"There's no such thing as a free lunch." goes the popular saying widely attributed to economist Harley L. Lutz around 1942. In the financial services industry, nothing could be more true. Unfortunately today, many advisors are selling high fee products under the guise that they are a "good deal," that the investor is getting something they don't deserve for the cost. You get what you pay for, make no mistake about it! Here are the four most oversold and costly investment products that fee-hungry advisors are selling today:
1) Structured Notes
"What are these things?" is a question we get quite often when we speak to an investor who has purchased a structured note based on a recommendation from their advisor. It's a very good question because the answer is elusive to say the least. Technically, a structured note is an IOU from a large bank (usually), many of which are in the cross-hairs of governments around the world. Upon further investigation, structured notes can be very costly too, as investors may pay a 3% commission or more at the time of purchase! When a financial advisor makes such a large fee upfront, the only party guaranteed to win is them and not you. Always get a second opinion from a non-commissioned advisor before buying a structured note.
This may be the most oversold and misrepresented financial instrument on the planet. The reason: an insurance agent of broker stands to make upwards of 6% commission on the sale of an annuity to you! As you can imagine, when the compensation is so large, many financial advisors go out of their way to sell various forms of an annuity to their clients. In the right situation, an annuity can be a perfect fit. In our opinion, however, somewhere in the range of only 5-10% of investors should consider an annuity. Again, these investments are rarely fully explained and the fees are largely hidden from plain view. Back-end sales charges also sting buyers of annuities who close the contract before it's completed. This lock-in period can range anywhere from 3 to more than 8 years! Any investment that takes more than one page to explain is probably too expensive and complicated to be a good deal (annuity contracts can be dozens of pages), so tread very carefully before committing to buy any form of annuity.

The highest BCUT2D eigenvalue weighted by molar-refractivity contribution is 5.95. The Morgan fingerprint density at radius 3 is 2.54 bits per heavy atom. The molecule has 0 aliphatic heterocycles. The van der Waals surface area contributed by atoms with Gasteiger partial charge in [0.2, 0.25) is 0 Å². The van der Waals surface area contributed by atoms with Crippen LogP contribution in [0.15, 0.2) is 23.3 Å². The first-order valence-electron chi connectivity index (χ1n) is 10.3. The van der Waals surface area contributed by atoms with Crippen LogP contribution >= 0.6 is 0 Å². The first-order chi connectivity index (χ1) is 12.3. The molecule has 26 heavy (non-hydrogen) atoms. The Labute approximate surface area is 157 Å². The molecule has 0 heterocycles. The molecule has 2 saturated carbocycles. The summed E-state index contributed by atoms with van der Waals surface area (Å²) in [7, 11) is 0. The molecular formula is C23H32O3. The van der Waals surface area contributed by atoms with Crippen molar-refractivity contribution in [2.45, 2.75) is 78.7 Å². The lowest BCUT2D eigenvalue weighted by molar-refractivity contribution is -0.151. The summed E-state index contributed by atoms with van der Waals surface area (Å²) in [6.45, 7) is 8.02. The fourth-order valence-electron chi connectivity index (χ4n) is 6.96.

3) Universal, Variable or Whole Life Insurance
Life insurance mitigates the risk of your untimely death and provides financial security to your loved ones who have lost you as a bread winner for the family. Always use insurance for this reason and you will be in good shape. Buy insurance as a investment as well, and get ready to be socked with fees upwards of 4-6% annually to maintain the contract! "Buy term and invest the rest" is an old adage and it rings true today. Term insurance is usually very affordable yet that's what makes it so unappealing to sell -- the insurance agent would starve if he or she only recommended term! Far too many investors are sold universal, variable, or whole life policies when they really don't need them. Look before you leap into one of these products and have a financial advisor with a Certified Financial Planner™ credential review any insurance proposal before you buy.
4) In-house College 529 Savings Plans
Saving for a child's college education can be a daunting challenge for many families. The 529 college savings account is an awesome vehicle that warrants serious consideration when trying to tackle this huge financial burden. But buyer beware here, because high fees can eat away at your returns and leave your child short-handed once the college years are upon them. Some plan fees can exceed 2% when you consider the commissions and annual expense ratios of the underlying funds. Additionally, a broker who is tied to their company's investment platform typically only has one or two options to chose from, yet all 50 states plus the District of Columbia offer 529 plans. Because so many are offered directly to consumers, do your own homework here and skip the expensive middleman.
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- 3 Mistakes a Trusted Financial Advisor Never Makes
- Top 3 Traits of an Honest Financial Advisor
- History of Financial Advisors | Denver [white paper]